China / Society

Students pull back after three-week protest in Taipei

By An Baijie (China Daily) Updated: 2014-04-09 09:08

Most student activists had retreated from Taiwan's legislative building by Tuesday morning, following three weeks of protests over a cross-Straits service trade pact.

Only about 30 students remained, according to a report from the China Review News Agency in Hong Kong.

The protest, which started on March 18, was triggered by the ruling Kuomintang's decision to bypass a detailed public review of the pact. Protesters targeted what they said was an undemocratic process, fearing the pact's implementation would hurt the island's businesses and cause job losses.

The number of protesters was as high as 100,000 on March 30, when students and residents joined a sit-in on Ketagalan Boulevard and nearby streets in Taipei.

The withdrawal came as protest organizers announced on Monday that they would leave by Thursday because they had met their goals, including drawing attention to the need for a public mechanism to scrutinize future cross-Straits agreements.

Monday's protesters did not mention that one of their major demands - rejection of the pact - had not been met by the authorities, although it was referred back to a legislative committee.

Taiwan leader Ma Ying-jeou welcomed the students' decision to leave the legislative chamber. He said that the service pact had been returned to committees under the legislative authority for detailed review. The opposition party should not boycott the review, and the public should reach a consensus that will benefit the people of Taiwan in the future, Ma said.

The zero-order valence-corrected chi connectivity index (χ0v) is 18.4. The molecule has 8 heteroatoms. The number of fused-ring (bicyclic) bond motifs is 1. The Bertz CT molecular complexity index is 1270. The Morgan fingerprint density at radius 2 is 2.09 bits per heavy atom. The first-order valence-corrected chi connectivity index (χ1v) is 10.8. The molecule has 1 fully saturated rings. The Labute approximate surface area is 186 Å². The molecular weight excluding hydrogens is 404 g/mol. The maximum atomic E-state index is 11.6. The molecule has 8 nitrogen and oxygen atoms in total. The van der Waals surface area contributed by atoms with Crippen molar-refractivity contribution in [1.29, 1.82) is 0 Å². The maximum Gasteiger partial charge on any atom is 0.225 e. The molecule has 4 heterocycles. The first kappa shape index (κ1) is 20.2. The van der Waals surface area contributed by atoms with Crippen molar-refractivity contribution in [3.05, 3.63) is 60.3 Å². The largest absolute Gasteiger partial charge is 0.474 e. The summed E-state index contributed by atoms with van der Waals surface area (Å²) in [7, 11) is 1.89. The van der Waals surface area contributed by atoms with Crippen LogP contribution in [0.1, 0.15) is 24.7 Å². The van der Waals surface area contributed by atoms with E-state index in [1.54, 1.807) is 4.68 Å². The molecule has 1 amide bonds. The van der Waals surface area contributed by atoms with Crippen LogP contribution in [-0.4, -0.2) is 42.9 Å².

A follow-up agreement to the Economic Cooperation Framework Agreement, the service trade pact was signed last June. It promises to open up 80 of the mainland's service sectors to Taiwan and 64 of Taiwan's sectors to the mainland.

The agreement is likely to be discussed this week by Premier Li Keqiang and Vincent C. Siew, honorary chairman of the Taiwan-based Cross-Straits Common Market Foundation, according to the Ming Pao newspaper in Hong Kong.

An official from the publicity department of the State Council Taiwan Affairs Office said that Li is scheduled to meet Siew on Thursday afternoon on the sidelines of the Boao Forum for Asia, which is taking place this week in Hainan province.

It's the first time Li will have met with a politician from Taiwan since he became premier. No further details about the talks had been released by Tuesday afternoon.

Li Zhenguang, a professor of Taiwan studies at Beijing Union University, said the protesters were backed by Taiwan's opposition Democratic Progressive Party, which tried to frustrate the KMT by misleading the students.

If cross-Straits economic exchanges are affected, Taiwan's business enterprises and people would suffer, he said.

Xinhua contributed to this story.

Contact the writer at

Hot Topics